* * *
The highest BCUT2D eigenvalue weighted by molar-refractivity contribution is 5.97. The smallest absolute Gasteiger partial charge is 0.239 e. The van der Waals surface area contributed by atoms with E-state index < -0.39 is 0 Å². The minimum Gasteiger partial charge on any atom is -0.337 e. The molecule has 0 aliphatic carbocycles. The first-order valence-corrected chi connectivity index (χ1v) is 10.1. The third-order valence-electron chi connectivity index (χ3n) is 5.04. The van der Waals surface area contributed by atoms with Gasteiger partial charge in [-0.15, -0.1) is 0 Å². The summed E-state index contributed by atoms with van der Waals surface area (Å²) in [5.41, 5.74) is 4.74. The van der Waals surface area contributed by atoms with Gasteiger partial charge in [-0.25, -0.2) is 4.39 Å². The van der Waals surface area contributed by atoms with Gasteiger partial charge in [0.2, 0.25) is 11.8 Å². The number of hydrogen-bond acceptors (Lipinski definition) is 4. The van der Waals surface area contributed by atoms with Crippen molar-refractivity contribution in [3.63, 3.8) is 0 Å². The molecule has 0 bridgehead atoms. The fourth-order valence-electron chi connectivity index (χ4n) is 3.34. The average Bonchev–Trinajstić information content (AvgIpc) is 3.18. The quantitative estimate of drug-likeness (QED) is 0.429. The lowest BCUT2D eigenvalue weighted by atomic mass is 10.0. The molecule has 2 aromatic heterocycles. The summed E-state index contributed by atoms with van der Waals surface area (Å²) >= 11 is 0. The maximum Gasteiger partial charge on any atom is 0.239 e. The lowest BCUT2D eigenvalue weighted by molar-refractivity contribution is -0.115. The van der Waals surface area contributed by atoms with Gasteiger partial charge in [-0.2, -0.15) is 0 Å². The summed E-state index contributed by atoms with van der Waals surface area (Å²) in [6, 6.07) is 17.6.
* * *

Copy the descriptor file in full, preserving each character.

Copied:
The highest BCUT2D eigenvalue weighted by molar-refractivity contribution is 5.97. The smallest absolute Gasteiger partial charge is 0.239 e. The van der Waals surface area contributed by atoms with E-state index < -0.39 is 0 Å². The minimum Gasteiger partial charge on any atom is -0.337 e. The molecule has 0 aliphatic carbocycles. The first-order valence-corrected chi connectivity index (χ1v) is 10.1. The third-order valence-electron chi connectivity index (χ3n) is 5.04. The van der Waals surface area contributed by atoms with Gasteiger partial charge in [-0.15, -0.1) is 0 Å². The summed E-state index contributed by atoms with van der Waals surface area (Å²) in [5.41, 5.74) is 4.74. The van der Waals surface area contributed by atoms with Gasteiger partial charge in [-0.25, -0.2) is 4.39 Å². The van der Waals surface area contributed by atoms with Gasteiger partial charge in [0.2, 0.25) is 11.8 Å². The number of hydrogen-bond acceptors (Lipinski definition) is 4. The van der Waals surface area contributed by atoms with Crippen molar-refractivity contribution in [3.63, 3.8) is 0 Å². The molecule has 0 bridgehead atoms. The fourth-order valence-electron chi connectivity index (χ4n) is 3.34. The average Bonchev–Trinajstić information content (AvgIpc) is 3.18. The quantitative estimate of drug-likeness (QED) is 0.429. The lowest BCUT2D eigenvalue weighted by atomic mass is 10.0. The molecule has 2 aromatic heterocycles. The summed E-state index contributed by atoms with van der Waals surface area (Å²) >= 11 is 0. The maximum Gasteiger partial charge on any atom is 0.239 e. The lowest BCUT2D eigenvalue weighted by molar-refractivity contribution is -0.115. The van der Waals surface area contributed by atoms with Gasteiger partial charge in [-0.2, -0.15) is 0 Å². The summed E-state index contributed by atoms with van der Waals surface area (Å²) in [6, 6.07) is 17.6.